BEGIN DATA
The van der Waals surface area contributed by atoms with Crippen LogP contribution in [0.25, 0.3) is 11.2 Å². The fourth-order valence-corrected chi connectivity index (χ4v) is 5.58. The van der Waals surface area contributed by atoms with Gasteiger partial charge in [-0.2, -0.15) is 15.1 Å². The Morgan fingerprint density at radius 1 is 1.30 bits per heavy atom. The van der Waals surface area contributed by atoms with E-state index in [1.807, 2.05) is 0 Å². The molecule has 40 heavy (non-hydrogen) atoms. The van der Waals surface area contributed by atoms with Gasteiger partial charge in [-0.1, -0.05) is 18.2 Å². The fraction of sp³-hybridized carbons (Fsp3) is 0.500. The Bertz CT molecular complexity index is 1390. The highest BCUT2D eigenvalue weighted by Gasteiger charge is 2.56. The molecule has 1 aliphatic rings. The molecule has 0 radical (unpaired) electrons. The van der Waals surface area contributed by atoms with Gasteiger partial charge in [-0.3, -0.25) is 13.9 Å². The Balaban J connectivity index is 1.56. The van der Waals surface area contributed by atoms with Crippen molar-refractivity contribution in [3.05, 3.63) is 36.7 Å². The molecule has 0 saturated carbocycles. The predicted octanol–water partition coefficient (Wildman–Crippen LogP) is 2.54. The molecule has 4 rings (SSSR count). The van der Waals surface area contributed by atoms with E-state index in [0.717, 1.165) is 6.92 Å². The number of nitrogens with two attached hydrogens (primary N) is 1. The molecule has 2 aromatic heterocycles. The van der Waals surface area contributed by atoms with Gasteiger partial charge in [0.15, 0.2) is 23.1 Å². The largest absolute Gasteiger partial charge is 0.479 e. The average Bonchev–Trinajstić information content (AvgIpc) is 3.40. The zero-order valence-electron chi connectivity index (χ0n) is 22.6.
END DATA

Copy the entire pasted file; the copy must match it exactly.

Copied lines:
The van der Waals surface area contributed by atoms with Crippen LogP contribution in [0.25, 0.3) is 11.2 Å². The fourth-order valence-corrected chi connectivity index (χ4v) is 5.58. The van der Waals surface area contributed by atoms with Gasteiger partial charge in [-0.2, -0.15) is 15.1 Å². The Morgan fingerprint density at radius 1 is 1.30 bits per heavy atom. The van der Waals surface area contributed by atoms with E-state index in [1.807, 2.05) is 0 Å². The molecule has 40 heavy (non-hydrogen) atoms. The van der Waals surface area contributed by atoms with Gasteiger partial charge in [-0.1, -0.05) is 18.2 Å². The fraction of sp³-hybridized carbons (Fsp3) is 0.500. The Bertz CT molecular complexity index is 1390. The highest BCUT2D eigenvalue weighted by Gasteiger charge is 2.56. The molecule has 1 aliphatic rings. The molecule has 0 radical (unpaired) electrons. The van der Waals surface area contributed by atoms with Gasteiger partial charge in [-0.3, -0.25) is 13.9 Å². The Balaban J connectivity index is 1.56. The van der Waals surface area contributed by atoms with Crippen molar-refractivity contribution in [3.05, 3.63) is 36.7 Å². The molecule has 0 saturated carbocycles. The predicted octanol–water partition coefficient (Wildman–Crippen LogP) is 2.54. The molecule has 4 rings (SSSR count). The van der Waals surface area contributed by atoms with E-state index in [0.717, 1.165) is 6.92 Å². The number of nitrogens with two attached hydrogens (primary N) is 1. The molecule has 2 aromatic heterocycles. The van der Waals surface area contributed by atoms with Gasteiger partial charge in [0.15, 0.2) is 23.1 Å². The largest absolute Gasteiger partial charge is 0.479 e. The average Bonchev–Trinajstić information content (AvgIpc) is 3.40. The zero-order valence-electron chi connectivity index (χ0n) is 22.6.